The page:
A huge pile of scrambled eggs fresh from the coop. Rashers of bacon and slices of ham from one of the Hampshire hogs recently butchered. Home-style potatoes and two loaves of freshly baked bread. I happily use my butter knife to spread unsalted butter from our own churn and cover it with peach preserves Mom Lunt made from the two trees in our garden. And, yes, a large glass of raw milk - this from the huge fridge that I milked yesterday. I’ll drink the store-bought sterile milk for lunch at school and it won’t be anywhere as good as this!

There’s plenty for all and everybody finishes their plate. It seldom happens but anything left will go into the slop bucket to be fed to the pigs.

The other boys gather their schoolbooks. I never bring mine home as I always get my homework finished at school, either during lunch or the afternoon recess. Each of us picks up the sack lunch Mom Lunt has prepared for us. We all wear jackets, three of us the blue corduroy of the Future Farmers of America. We have plenty of time, so we make our way through the orange grove on the far side of the Southern Pacific railroad tracks. The big navel oranges are ripe for picking and the owner never begrudges us any - after all, we’re there for him any time it gets too cold and he needs someone to light his smudge pots.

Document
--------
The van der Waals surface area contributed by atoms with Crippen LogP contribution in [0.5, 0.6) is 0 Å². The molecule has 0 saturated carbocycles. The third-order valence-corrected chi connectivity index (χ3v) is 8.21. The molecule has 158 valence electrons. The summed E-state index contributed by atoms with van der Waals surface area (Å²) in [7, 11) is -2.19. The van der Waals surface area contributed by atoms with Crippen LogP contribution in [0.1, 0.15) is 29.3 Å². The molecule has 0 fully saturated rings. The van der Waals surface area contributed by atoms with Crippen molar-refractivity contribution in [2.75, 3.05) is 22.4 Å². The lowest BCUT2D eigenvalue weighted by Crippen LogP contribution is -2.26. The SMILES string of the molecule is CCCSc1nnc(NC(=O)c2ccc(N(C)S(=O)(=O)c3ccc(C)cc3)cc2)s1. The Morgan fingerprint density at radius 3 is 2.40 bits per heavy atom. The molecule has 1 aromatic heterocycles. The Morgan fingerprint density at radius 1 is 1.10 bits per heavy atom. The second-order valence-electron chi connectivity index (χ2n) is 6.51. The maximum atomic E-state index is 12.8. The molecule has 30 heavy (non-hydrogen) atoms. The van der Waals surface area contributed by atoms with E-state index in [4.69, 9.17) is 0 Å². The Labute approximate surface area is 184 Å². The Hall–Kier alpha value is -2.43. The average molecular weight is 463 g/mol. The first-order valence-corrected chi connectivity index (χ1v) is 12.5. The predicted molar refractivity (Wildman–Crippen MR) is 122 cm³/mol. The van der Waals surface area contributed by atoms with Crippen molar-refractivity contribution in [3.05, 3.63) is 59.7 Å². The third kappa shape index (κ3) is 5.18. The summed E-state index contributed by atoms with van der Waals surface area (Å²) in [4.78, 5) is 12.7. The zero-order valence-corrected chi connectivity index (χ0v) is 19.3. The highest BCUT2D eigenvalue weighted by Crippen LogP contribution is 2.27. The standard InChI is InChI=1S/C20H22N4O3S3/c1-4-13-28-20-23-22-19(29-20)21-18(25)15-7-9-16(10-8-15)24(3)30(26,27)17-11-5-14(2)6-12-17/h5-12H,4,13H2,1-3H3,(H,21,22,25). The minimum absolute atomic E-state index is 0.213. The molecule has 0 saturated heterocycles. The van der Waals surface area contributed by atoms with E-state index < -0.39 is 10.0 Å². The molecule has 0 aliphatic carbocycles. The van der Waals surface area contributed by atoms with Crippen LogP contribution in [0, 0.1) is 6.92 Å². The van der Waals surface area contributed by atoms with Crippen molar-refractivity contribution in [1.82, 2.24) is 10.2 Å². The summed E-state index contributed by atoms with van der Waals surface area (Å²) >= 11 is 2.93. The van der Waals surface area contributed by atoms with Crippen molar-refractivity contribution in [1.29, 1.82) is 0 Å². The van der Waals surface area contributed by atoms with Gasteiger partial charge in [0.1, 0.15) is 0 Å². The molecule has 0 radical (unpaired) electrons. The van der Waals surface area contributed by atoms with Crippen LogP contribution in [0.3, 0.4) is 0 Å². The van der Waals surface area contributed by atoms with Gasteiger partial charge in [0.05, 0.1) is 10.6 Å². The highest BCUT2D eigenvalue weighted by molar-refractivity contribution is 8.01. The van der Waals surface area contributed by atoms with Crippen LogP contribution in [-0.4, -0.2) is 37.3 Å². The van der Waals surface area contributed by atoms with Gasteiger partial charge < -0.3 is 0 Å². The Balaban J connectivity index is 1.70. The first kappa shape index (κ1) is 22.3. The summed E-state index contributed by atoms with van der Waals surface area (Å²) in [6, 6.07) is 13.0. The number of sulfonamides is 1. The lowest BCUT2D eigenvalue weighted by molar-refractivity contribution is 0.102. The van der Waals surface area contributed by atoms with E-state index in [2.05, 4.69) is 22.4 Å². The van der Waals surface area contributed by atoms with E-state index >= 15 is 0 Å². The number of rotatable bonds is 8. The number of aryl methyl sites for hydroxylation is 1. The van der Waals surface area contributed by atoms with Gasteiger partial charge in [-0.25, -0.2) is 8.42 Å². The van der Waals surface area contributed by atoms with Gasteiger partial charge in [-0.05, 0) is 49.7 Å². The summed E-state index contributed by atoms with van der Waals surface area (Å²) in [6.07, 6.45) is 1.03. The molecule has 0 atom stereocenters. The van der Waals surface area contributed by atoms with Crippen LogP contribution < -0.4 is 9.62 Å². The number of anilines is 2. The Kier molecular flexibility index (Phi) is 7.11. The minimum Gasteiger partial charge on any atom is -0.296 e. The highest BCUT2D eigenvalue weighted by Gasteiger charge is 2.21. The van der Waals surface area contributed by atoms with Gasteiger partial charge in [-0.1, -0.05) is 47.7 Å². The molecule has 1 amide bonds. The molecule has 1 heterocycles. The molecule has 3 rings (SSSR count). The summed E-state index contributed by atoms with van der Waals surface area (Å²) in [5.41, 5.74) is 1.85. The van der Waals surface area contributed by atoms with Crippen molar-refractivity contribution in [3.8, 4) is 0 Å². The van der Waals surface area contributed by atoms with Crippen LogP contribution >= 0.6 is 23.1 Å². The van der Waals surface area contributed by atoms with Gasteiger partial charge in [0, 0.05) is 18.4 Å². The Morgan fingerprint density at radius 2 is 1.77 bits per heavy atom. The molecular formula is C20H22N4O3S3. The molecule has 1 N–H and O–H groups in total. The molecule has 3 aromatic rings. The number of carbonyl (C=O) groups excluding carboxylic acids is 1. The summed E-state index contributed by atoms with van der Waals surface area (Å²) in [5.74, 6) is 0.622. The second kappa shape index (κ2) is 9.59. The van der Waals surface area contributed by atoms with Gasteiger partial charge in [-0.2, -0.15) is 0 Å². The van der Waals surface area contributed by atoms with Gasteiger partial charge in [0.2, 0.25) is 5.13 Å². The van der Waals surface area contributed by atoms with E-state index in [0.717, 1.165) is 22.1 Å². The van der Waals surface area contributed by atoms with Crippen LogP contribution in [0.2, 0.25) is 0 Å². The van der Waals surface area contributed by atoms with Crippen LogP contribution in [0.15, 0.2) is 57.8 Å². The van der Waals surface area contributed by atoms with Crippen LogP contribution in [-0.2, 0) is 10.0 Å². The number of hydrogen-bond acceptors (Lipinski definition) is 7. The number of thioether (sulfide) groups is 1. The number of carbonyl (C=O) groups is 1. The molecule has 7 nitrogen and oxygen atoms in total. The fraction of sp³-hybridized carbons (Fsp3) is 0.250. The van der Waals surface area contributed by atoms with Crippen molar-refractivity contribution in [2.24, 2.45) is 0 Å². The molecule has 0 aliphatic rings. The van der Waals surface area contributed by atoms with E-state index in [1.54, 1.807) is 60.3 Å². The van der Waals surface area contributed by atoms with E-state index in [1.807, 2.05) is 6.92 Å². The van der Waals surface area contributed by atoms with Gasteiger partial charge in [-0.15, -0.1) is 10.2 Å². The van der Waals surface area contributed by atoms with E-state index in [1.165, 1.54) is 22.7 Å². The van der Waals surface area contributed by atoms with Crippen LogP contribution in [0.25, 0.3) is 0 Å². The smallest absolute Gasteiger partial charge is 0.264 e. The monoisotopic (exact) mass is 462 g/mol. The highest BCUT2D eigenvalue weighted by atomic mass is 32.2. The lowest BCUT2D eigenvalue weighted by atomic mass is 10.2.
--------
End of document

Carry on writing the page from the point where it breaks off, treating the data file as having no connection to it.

Another morning at the Bonnie Dell Ranch.

The End